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Boundary-Layer Meteorology

, Volume 147, Issue 3, pp 569–578 | Cite as

Improvements in Sensible Heat-Flux Parametrization in the High-Resolution Regional Model (HRM) Through the Modified Treatment of the Roughness Length for Heat

  • T. J. Anurose
  • D. Bala SubrahamanyamEmail author
Research Note

Abstract

We discuss the impact of the differential treatment of the roughness lengths for momentum and heat (\(z_{0\mathrm{m}}\) and \(z_{0\mathrm{h}}\)) in the flux parametrization scheme of the high-resolution regional model (HRM) for a heterogeneous terrain centred around Thiruvananthapuram, India (8.5°N, 76.9°E). The magnitudes of sensible heat flux (H) obtained from HRM simulations using the original parametrization scheme differed drastically from the concurrent in situ observations. With a view to improving the performance of this parametrization scheme, two distinct modifications are incorporated: (1) In the first method, a constant value of 100 is assigned to the \(z_{0\mathrm{m}}/z_{0\mathrm{h}}\) ratio; (2) and in the second approach, this ratio is treated as a function of time. Both these modifications in the HRM model showed significant improvements in the H simulations for Thiruvananthapuram and its adjoining regions. Results obtained from the present study provide a first-ever comparison of H simulations using the modified parametrization scheme in the HRM model with in situ observations for the Indian coastal region, and suggest a differential treatment of \(z_{0\mathrm{m}}\) and \(z_{0\mathrm{h}}\) in the flux parametrization scheme.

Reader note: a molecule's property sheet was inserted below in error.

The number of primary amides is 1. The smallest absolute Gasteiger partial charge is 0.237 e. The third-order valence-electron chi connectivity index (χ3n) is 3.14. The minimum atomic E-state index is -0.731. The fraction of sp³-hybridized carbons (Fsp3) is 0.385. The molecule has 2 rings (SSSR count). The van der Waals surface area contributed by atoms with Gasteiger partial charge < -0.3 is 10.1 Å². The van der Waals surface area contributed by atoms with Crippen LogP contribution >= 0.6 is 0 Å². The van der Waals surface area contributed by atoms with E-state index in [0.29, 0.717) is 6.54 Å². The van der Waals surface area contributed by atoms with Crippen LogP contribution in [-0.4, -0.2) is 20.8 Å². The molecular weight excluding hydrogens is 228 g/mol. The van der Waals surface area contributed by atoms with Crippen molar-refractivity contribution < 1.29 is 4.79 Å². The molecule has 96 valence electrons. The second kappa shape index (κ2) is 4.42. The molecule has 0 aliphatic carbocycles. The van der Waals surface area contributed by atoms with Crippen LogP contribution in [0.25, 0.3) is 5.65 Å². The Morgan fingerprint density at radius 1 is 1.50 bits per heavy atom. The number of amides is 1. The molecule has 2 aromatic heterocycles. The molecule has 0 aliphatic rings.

Keywords

High-resolution regional model Louis scheme Numerical weather prediction Roughness lengths Sensible heat flux Surface-layer parametrization 

Notes

Acknowledgments

We express our sincere gratitude to Dr. Detlev Majewski and his colleagues from Deutscher Wetterdienst, Germany for their continuous support in setting up of the HRM model at SPL, VSSC and for providing the initial and lateral boundary conditions for the study period. We also thank Dr. K. Krishnamoorthy, Director, SPL and Dr. Radhika Ramachandran, IIST for their consistent encouragement. One of the authors Ms. TJA is thankful to the Indian Space Research Organization for sponsoring a fellowship for her Ph.D. research work. We also acknowledge an anonymous reviewer whose suggestions and comments helped improve the contents of this research note. The NCEP (National Centre for Environmental Predictions)-Final analysis data for this study are from the Research Data Archive which is maintained by the Computational and Information Systems Laboratory at the National Center for Atmospheric Research (NCAR). NCAR is sponsored by the National Science Foundation.

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Copyright information

© Springer Science+Business Media Dordrecht 2013

Authors and Affiliations

  1. 1.Space Physics Laboratory, Vikram Sarabhai Space Centre, Department of SpaceGovernment of India, Indian Space Research OrganizationThiruvananthapuramIndia

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